PoC WEEK 2022: Breaking the deadlock: practical actions for implementing UNSC Resolution 2286 & protecting healthcare from attack

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This is a brief report of one of the side events of the second day in the UN Protection of Civilians week 2022.

The conference briefly presented hereby was held on May 24, 2022 in the context of PoC week 2022 through an online meeting hosted by the governments of Spain, Poland, France, Canada, Mexico, the European Union and the International Rescue Committee and Safeguarding Health Coalition. Among others, this meeting was attended by several representatives of UN agencies, government officials and NGO staff. The focus was on the legacy of United Nations Security Council Resolution 2286 condemning attacks on medical facilities and health workers in conflict zones, on the sixth anniversary of its implementation. Despite the intentions, the fundamental provisions of the Resolution have not been properly respected, and by 2022 the structures and health personnel in conflict zones are still constantly involved in the dynamics of war. The discussion has taken into consideration the two main limitations of today’s international community approach to the matter: the lack of an efficient system for sharing crucial data and the inability (and often the lack of will) of the parties to legally prosecute offenders of the aforementioned attacks, often indiscriminate and implemented with the complacency of the actors involved in the conflicts.

Among the speakers, the discussion was introduced by Dr. Christina Wille, researcher at Insecurity Insight and contributor to the most recent report from the NGO Safeguarding Health in Conflict Coalition (SHCC). She presents a general overview of the countries where healthcare systems and workers have been most affected during 2021, also referring to the types of attacks and their incidence. The numbers are no better than in previous years, and the situation is clearly worse compared to 2020. In the last year there have been at least 1,335 accidents involving the health sector in 49 countries compared to less than a thousand the previous year, and at least 1,458 health professionals who were directly and not involved. In particular, the most worrying trend is the practice of arresting and kidnapping doctors and operators, mainly in Myanmar and Afghanistan. Particularly Myanmar seems to be the first in 2021 for the number of healthcare workers arrested.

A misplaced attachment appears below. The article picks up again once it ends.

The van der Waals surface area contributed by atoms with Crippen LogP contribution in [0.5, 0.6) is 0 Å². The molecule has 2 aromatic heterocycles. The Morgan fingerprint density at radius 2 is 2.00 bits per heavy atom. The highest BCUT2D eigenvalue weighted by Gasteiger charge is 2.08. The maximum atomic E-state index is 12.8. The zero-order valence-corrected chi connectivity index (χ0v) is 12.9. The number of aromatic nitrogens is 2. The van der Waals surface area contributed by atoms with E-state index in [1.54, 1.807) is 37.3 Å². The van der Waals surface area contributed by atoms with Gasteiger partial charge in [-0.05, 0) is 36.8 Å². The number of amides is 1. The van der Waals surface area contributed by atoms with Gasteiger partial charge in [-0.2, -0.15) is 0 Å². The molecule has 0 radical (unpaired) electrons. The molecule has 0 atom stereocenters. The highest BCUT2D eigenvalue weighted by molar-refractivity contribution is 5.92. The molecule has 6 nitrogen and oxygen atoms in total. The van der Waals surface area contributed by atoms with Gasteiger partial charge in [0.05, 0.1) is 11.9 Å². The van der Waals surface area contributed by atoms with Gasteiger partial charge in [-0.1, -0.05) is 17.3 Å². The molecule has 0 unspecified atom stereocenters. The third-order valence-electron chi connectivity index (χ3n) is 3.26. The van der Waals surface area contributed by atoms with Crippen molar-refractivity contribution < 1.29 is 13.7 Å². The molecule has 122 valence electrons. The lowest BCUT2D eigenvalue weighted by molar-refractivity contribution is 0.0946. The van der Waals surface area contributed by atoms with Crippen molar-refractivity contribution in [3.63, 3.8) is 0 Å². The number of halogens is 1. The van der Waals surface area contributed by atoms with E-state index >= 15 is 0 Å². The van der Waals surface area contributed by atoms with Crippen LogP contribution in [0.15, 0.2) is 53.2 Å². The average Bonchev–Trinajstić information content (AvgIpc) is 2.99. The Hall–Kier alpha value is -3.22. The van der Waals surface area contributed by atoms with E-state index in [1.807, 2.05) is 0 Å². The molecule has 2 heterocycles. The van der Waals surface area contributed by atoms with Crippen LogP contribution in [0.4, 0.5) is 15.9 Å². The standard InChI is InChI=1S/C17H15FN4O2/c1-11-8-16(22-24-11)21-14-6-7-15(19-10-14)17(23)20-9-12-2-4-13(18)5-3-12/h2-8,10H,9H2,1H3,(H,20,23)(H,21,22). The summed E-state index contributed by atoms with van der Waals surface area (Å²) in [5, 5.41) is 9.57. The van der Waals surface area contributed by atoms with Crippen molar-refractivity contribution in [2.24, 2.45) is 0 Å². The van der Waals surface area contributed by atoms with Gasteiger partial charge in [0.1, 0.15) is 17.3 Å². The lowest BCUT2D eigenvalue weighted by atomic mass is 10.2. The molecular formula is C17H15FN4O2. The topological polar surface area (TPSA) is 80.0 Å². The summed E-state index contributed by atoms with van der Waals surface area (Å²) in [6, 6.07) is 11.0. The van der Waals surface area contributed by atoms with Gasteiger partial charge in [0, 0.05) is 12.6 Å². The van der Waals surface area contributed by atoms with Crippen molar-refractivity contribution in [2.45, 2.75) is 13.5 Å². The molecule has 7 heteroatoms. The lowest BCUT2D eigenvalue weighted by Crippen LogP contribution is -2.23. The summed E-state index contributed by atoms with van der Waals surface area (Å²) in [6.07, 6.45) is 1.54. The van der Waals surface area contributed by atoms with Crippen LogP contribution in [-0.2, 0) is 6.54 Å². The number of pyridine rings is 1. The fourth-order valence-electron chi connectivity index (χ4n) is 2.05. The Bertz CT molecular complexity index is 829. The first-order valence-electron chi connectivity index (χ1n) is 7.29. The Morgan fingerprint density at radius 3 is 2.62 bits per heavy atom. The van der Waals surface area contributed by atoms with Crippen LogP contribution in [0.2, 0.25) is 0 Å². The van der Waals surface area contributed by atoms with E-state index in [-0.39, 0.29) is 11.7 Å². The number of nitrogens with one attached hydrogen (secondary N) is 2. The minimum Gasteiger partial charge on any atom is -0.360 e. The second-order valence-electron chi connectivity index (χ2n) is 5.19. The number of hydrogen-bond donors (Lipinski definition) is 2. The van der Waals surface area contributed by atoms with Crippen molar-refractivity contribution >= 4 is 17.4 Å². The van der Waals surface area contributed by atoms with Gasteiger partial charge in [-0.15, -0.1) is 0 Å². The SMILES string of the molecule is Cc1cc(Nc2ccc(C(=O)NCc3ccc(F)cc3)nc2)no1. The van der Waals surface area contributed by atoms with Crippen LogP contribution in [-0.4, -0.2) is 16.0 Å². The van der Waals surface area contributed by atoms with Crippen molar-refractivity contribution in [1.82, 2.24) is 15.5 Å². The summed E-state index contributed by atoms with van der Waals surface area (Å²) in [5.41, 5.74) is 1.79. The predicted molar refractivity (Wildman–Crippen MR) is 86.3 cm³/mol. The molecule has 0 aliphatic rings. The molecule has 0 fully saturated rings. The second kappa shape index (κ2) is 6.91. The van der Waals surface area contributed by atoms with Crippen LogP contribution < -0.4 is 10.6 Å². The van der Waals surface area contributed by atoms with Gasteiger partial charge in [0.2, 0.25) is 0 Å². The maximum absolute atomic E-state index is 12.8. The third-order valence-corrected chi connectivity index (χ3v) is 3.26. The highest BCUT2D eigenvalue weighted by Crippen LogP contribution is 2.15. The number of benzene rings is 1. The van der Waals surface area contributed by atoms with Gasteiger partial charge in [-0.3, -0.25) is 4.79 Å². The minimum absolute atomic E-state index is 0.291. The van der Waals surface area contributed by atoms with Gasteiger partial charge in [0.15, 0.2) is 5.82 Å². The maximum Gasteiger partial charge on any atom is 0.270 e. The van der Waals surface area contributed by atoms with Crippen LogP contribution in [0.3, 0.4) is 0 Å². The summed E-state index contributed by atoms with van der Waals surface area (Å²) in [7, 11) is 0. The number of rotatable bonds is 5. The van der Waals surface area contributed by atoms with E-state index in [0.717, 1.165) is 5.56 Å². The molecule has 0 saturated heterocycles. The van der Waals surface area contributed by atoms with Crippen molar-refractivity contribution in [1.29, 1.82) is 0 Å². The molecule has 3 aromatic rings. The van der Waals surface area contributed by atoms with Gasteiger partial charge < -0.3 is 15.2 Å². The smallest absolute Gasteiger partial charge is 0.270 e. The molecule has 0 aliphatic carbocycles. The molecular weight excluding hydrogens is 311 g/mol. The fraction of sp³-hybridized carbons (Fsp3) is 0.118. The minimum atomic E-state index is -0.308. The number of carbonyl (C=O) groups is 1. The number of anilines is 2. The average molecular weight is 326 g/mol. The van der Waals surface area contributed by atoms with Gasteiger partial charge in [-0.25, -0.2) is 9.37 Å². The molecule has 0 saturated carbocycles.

After this introductory statement, the floor passed to nurse Amani Ballour, who spoke about the alarming situation in Syria concerning healthcare facilities. Ballour underlined the need for the implementation of strong measures for the protection of healthcare facilities, in the country, where most of the structures were destroyed by airstrikes, leaving open access only to a few structures. She made a very moving speech talking about an explosion that took place in the hospital where she worked, which involved three of her colleagues who, unfortunately, were victims of the attack. 

Going further with the discussion, the participants focused on the topic of “Data collection about healthcare under attack” and on how to improve it. The first statement on this regard was released by Ambassador Olof Skoog, Head of Delegation of the European Union to the United Nations, who emphasized how the collection of data during conflicts is fundamental to enabling concrete protection of civilians. This statement was then supported by the other participants who pointed out that a more accurate data collection on attacks on healthcare is currently necessary because it enables humanitarian operators to identify specific patterns and develop strategies to protect these structures and the people who work in them. Moreover, another important point about data collection was underlined, which is the fact that new technologies should be adopted and implemented in war sites. After this, Alain Délétroz, General Director of Geneva Call, remarked on the significance of direct engagement of healthcare workers in these operations.

In conclusion, the need for jurisdiction methods and the establishment of clear processes of investigation - especially in cases like Syria, has been stressed. In this context, the constant analysis and documentation of the events is fundamental for developing good practices and implementing Resolution 2866 in a comprehensive manner.


by Ignazio Alcamo e Alexia Tenneriello

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